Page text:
Flashes of yellow bow and swoop, flutter and perch on flowers and shrubs along field and woodland edges. Energetic birds, the goldfinches,
liven and color natural scenes, startling in their contrasting colors, yet soft as the down on a thistle.
The American goldfinch (Carduelis tristis) is a small bird, a little smaller than a sparrow, with a wingspan of less than nine inches.
In summer the males are boldly colored, with a bright yellow body and black wings, tail, and top of the head. The females have less conspicuous
colors, with an olive body and dark tail and wings, with two distinctive white wing bars. As winter approaches, male goldfinches attain the
same plumage as the females, making them harder to recognize, and leading some people to think that the goldfinches have left their feeders.
Goldfinches are beautiful and entertaining birds that are easily observed as they feed in fields or woodland edges or while perched at winter
feeders. They are also very vocal birds, singing while perched or in flight. Sometimes small flocks of goldfinches will sing together as a
group, rendered phonetically as "po-TA-to-chip, po-TA-to-chip" or
"per-CHICK-o-ree, per-CHICK-or-ree." While in flight, they sing in unison with the bows of their undulating flights. In spring, the males'
more plaintive call sometimes rendered phonetically as "dear-me, see-me."
Like all finches, goldfinches have short, strong beaks, well-designed for breaking open seeds. Their favorite seed plants are thistles, but they
will eat seeds from a variety of plants, including asters, goldenrods, and dandelions. Both males and females join flocks during the summer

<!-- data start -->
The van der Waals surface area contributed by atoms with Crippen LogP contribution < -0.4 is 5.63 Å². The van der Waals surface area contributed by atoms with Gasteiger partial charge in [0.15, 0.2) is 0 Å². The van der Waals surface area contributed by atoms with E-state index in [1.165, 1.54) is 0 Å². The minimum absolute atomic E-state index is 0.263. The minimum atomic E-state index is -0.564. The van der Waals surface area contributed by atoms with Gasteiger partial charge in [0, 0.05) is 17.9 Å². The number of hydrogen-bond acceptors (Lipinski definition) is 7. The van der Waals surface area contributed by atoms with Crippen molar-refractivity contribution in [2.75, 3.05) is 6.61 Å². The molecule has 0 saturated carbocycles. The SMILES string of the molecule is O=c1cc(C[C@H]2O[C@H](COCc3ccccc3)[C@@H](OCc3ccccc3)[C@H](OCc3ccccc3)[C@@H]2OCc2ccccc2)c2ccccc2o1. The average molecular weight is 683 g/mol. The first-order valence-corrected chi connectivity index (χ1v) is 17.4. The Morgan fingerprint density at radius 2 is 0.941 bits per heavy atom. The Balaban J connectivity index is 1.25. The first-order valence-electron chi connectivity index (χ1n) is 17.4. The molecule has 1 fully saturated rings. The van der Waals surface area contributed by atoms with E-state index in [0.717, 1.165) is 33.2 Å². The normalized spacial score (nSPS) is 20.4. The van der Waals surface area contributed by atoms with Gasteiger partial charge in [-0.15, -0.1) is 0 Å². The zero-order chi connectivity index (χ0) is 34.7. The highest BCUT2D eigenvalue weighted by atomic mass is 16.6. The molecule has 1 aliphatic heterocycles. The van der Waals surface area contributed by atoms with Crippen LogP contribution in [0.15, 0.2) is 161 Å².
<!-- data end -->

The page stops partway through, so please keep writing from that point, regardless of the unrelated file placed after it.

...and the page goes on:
months and travel over fields and woodlands, displaying their unique undulating flight. In winter, some goldfinches migrate as far south as Mexico.
Others remain in Iowa due, in part, to well-stocked bird feeders or natural supplies of thistle and other wild seeds that remain available
throughout the winter months. Goldfinches will feed alongside purple finches, house finches, and pine siskins at thistle feeders. They prefer
niger thistle seed. Remember that, to attract goldfinches to your birdfeeder, it is important that there is water and shelter nearby.
Pairs of goldfinches begin nesting when thistle, milkweed, or cattail down is available with which to line their nests. The nests are so
thick and dense that they can hold water, and young goldfinches have been known to drown while the parents are away during a rain storm.
Most nests are built in a forked tree branch or in the crotch of several branches, usually located along the brushy edge of a field or pasture.
Goldfinches lay four to six pale blue eggs, each about 5 I 8 inch in diameter.
Goldfinches are popular birds, and there has been some concern that their population may be declining. In fact, some studies have indicated a
possible decline in the number of goldfinches in Iowa. Whether this reflects a natural fluctuation in the goldfinch population or a real and
dangerous decline in the number of goldfinches is not clear. The goldfinch's habitat, which must contain a mixture of grassland and shrub plants,
seems to be adequate among Iowa's farms, pastures, and woodland borders. Future bird surveys and studies may help us learn more about any possible
threats to goldfinch populations in Iowa.
The lively, colorful goldfinch is a common bird of open fields, woodland edges, and backyard gardens. It is a very charismatic bird,
well-suited to the character of Iowa. The American goldfinch was officially designated the State Bird of Iowa on May 22, 1933. At the time
it was designated, it was known scientifically as Spinus tristis. Most books now use the scientific
name Carduelis tristis. The goldfinch was nominated to be the State Bird of Iowa by the Iowa
Ornithologists' Union, and the proposal passed the legislature because of the backing of that group and because the goldfinch is a year-round
resident of Iowa that is easily recognized by Iowans.
By Dan Cohen
Buchanan County Conservation Board
Solve the Puzzle
American Goldfinch © Doug Harr